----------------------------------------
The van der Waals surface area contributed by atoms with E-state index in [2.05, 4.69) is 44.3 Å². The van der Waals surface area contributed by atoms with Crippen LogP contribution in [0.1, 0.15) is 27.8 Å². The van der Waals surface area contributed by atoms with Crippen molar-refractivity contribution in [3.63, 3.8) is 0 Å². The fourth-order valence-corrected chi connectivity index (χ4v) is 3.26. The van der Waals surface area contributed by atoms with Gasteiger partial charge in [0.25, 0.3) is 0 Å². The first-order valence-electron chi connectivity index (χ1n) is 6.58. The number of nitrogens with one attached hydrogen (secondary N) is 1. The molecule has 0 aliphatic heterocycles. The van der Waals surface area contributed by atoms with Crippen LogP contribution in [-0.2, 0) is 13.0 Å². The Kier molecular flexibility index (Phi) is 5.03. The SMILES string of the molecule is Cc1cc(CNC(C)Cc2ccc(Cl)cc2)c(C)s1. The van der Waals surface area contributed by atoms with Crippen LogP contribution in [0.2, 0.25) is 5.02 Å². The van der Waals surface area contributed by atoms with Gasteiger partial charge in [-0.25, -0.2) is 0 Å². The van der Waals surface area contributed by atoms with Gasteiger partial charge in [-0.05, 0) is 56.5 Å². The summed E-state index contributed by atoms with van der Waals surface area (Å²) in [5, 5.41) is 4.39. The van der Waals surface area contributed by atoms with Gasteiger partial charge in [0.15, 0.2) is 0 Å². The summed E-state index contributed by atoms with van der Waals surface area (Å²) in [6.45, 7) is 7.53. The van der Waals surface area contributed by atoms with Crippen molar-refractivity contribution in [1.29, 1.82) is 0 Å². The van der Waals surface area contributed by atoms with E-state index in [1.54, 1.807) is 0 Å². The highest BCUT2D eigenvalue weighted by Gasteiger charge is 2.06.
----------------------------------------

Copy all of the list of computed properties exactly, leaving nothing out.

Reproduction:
The van der Waals surface area contributed by atoms with E-state index in [2.05, 4.69) is 44.3 Å². The van der Waals surface area contributed by atoms with Crippen LogP contribution in [0.1, 0.15) is 27.8 Å². The van der Waals surface area contributed by atoms with Crippen molar-refractivity contribution in [3.63, 3.8) is 0 Å². The fourth-order valence-corrected chi connectivity index (χ4v) is 3.26. The van der Waals surface area contributed by atoms with Gasteiger partial charge in [0.25, 0.3) is 0 Å². The first-order valence-electron chi connectivity index (χ1n) is 6.58. The number of nitrogens with one attached hydrogen (secondary N) is 1. The molecule has 0 aliphatic heterocycles. The van der Waals surface area contributed by atoms with Crippen LogP contribution in [-0.2, 0) is 13.0 Å². The Kier molecular flexibility index (Phi) is 5.03. The SMILES string of the molecule is Cc1cc(CNC(C)Cc2ccc(Cl)cc2)c(C)s1. The van der Waals surface area contributed by atoms with Crippen LogP contribution in [0.2, 0.25) is 5.02 Å². The van der Waals surface area contributed by atoms with Gasteiger partial charge in [-0.25, -0.2) is 0 Å². The van der Waals surface area contributed by atoms with Gasteiger partial charge in [-0.05, 0) is 56.5 Å². The summed E-state index contributed by atoms with van der Waals surface area (Å²) in [5, 5.41) is 4.39. The van der Waals surface area contributed by atoms with Gasteiger partial charge in [0.15, 0.2) is 0 Å². The summed E-state index contributed by atoms with van der Waals surface area (Å²) in [6.45, 7) is 7.53. The van der Waals surface area contributed by atoms with Crippen molar-refractivity contribution in [1.29, 1.82) is 0 Å². The van der Waals surface area contributed by atoms with E-state index in [1.54, 1.807) is 0 Å². The highest BCUT2D eigenvalue weighted by Gasteiger charge is 2.06.